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Which North is North?

"Never eat shredded wheat", "naughty elephants squirt water", "never, ever, support Watford".

I've not gone mad; you may perhaps recognise these mnemonics from childhood as a way to remember the cardinal points: North, East, South, West. In a navigation context, however, it's a little more complex than that because we in fact need to consider three types of North.

The Three Norths

The three types of North we need to consider are:

  • True North, or geographic north, most precisely is the geographic point where the earth's rotational axis meets the surface. It can more easily be described as what you might think of as "the north pole".
  • Magnetic North is strictly the geographic point at which the earth's magnetic field points vertically down, but for our purpose is better described as the axis that a compass needle will align itself with (or point to).
  • Grid North is a kind of imaginary point that is the result of representing part of a 3D spherical earth on a 2D flat map. It represents the theoretical point at which the longitudinal (vertical) lines meet.

For navigation purposes in the UK, we are only really concerned with magnetic north and grid north - this is because our maps use a grid system; for maps that use true north, grid north can be ignored.

The position of magnetic north over time
The position of magnetic north over time

Magnetic north is currently located off the northern coast of Siberia having travelled from Arctic Canada, making it's closest pass to true north in 2017.

But, why does this all matter?

Magnetic Variation

A diagram showing difference in angle of Grid north, magnetic north and true north. Also showing that the difference between grid north and magnetic north is called the Grid Magnetic Angle.

As we just learned, the top of a UK map points to grid north, and a compass needle will point to magnetic north. The difference in the angle between these two is called magnetic variation, or grid magnetic angle and it's value will differ not only based on location, but also time.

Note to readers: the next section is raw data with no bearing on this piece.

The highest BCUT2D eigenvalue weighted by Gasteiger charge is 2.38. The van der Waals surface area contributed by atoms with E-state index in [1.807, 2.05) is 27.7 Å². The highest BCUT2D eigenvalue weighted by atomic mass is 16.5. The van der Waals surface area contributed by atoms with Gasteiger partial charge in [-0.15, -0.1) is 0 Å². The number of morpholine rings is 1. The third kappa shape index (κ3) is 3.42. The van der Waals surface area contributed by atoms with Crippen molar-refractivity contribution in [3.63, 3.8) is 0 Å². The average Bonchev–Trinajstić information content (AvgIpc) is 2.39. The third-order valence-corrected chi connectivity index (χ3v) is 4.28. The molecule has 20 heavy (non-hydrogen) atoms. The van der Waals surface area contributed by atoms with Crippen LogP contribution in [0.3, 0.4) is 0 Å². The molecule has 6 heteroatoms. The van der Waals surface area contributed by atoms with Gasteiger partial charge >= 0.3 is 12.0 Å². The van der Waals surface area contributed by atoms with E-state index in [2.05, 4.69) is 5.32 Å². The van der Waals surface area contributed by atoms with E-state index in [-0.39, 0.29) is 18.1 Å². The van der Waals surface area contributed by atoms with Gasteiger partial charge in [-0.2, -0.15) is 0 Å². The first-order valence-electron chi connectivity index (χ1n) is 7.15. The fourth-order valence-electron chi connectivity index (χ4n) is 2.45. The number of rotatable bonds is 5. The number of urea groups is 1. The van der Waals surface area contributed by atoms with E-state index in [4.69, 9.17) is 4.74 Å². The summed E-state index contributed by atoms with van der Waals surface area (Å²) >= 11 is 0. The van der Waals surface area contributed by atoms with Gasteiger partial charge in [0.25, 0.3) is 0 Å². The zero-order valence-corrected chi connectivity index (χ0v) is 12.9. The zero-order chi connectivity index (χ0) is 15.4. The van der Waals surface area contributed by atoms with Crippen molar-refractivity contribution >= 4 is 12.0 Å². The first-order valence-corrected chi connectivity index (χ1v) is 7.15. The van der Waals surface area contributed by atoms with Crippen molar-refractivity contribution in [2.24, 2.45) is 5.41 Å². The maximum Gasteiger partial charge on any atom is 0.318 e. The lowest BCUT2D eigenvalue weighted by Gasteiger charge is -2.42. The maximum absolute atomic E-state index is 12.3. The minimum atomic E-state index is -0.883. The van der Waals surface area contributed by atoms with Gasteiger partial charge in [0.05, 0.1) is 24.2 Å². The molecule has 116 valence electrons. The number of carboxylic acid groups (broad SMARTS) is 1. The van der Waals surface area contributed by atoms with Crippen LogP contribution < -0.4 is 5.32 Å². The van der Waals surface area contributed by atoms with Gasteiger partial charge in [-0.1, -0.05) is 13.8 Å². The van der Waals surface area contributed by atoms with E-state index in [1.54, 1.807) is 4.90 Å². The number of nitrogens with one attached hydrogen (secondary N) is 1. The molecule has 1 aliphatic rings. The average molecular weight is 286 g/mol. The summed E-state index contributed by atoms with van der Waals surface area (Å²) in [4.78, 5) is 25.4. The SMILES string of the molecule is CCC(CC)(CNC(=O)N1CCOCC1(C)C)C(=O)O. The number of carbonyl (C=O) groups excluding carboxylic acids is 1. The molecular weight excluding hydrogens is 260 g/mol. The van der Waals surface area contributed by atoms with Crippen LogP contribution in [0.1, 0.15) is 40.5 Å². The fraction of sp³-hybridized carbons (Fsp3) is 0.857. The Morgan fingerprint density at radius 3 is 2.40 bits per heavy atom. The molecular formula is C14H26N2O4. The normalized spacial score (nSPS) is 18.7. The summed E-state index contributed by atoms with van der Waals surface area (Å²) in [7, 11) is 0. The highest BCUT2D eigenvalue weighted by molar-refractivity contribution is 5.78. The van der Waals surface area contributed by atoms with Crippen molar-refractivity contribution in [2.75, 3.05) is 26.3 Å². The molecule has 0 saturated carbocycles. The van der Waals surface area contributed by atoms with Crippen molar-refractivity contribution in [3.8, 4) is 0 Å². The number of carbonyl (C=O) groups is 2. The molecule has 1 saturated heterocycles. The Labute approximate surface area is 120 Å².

On OS maps and Harvey maps, the magnetic variation for the specific area will be printed for a specific date, as well as a rate of change. For example my Ordnance Survey OL 24 - The Peak District map from 2015 says the following:

At the centre of the E and W sheets true north is 0°18' and 0°03' west of grid north respectively.

Magnetic north is estimated at 2°26' and 2°18' west of grid north respectively for July 2012. Annual change is approximately 11' east.

Magnetic data supplied by the British Geological Survey.

To calculate the correct values for today, we simply need to calculate the change and add it to the printed value. Given we're approximately 11.5 years since July 2012, that means a change of 11' times 11.5; which equals 126.5 minutes, or approximately 2°6' (there are 60 minutes in a degree). Therefore the grid magnetic angles for that each side of that map of the peak district today would be approximately 20 minutes west (-0°20'), and 12 minutes west (-0°12') - too small to account for on most handheld compasses!

For the next few years, in Great Britain, the value is so small that it can generally be ignored over all but very large distances, but in other parts of the world, and in the future it is a necessity. Not accounting for a 5° variation, over 5km, would result in being over 400m away from your expected destination!

At the time of publishing, from my location in Milton Keynes, UK, coincidentally this value is effectively 0 as the three north's align over Great Britain for the first time in 350 years!

We'll cover how to account for this variation in a future post on bearings.


I hope this post has helped you understand the concept of the three norths and their relevance in proper navigation. Knowing how to account for magnetic variation is an essential skill for any outdoor adventurer, especially in areas where the difference is significant. Watch out for upcoming posts on bearings and how to properly account for the magnetic variation we've covered here. In the meantime, grab your map and compass and head out to explore the great outdoors! Remember, the best way to improve your navigation skills is to practice them regularly. So, what are you waiting for? #GoForIt!